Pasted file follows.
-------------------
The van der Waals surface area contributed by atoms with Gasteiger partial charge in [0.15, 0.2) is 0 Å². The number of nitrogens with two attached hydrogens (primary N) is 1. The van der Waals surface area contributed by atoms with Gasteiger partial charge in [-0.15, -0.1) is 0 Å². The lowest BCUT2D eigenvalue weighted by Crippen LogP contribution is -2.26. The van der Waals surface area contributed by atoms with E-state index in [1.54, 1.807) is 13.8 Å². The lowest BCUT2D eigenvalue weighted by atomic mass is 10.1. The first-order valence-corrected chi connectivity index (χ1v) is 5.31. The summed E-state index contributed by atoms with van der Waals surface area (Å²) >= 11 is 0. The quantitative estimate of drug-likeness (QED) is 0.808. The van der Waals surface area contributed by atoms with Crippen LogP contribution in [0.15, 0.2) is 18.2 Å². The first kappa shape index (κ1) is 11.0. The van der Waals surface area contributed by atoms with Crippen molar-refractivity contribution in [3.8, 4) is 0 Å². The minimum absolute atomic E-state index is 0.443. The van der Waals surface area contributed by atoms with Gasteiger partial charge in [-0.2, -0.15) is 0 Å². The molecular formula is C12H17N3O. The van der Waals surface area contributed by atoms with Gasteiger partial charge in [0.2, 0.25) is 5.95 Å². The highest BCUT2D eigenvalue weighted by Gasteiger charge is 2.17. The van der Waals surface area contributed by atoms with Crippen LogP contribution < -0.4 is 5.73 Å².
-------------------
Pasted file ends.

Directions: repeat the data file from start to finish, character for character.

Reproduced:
The van der Waals surface area contributed by atoms with Gasteiger partial charge in [0.15, 0.2) is 0 Å². The number of nitrogens with two attached hydrogens (primary N) is 1. The van der Waals surface area contributed by atoms with Gasteiger partial charge in [-0.15, -0.1) is 0 Å². The lowest BCUT2D eigenvalue weighted by Crippen LogP contribution is -2.26. The van der Waals surface area contributed by atoms with E-state index in [1.54, 1.807) is 13.8 Å². The lowest BCUT2D eigenvalue weighted by atomic mass is 10.1. The first-order valence-corrected chi connectivity index (χ1v) is 5.31. The summed E-state index contributed by atoms with van der Waals surface area (Å²) >= 11 is 0. The quantitative estimate of drug-likeness (QED) is 0.808. The van der Waals surface area contributed by atoms with Crippen LogP contribution in [0.15, 0.2) is 18.2 Å². The first kappa shape index (κ1) is 11.0. The van der Waals surface area contributed by atoms with Crippen molar-refractivity contribution in [3.8, 4) is 0 Å². The minimum absolute atomic E-state index is 0.443. The van der Waals surface area contributed by atoms with Gasteiger partial charge in [-0.2, -0.15) is 0 Å². The molecular formula is C12H17N3O. The van der Waals surface area contributed by atoms with Gasteiger partial charge in [0.2, 0.25) is 5.95 Å². The highest BCUT2D eigenvalue weighted by Gasteiger charge is 2.17. The van der Waals surface area contributed by atoms with Crippen LogP contribution < -0.4 is 5.73 Å².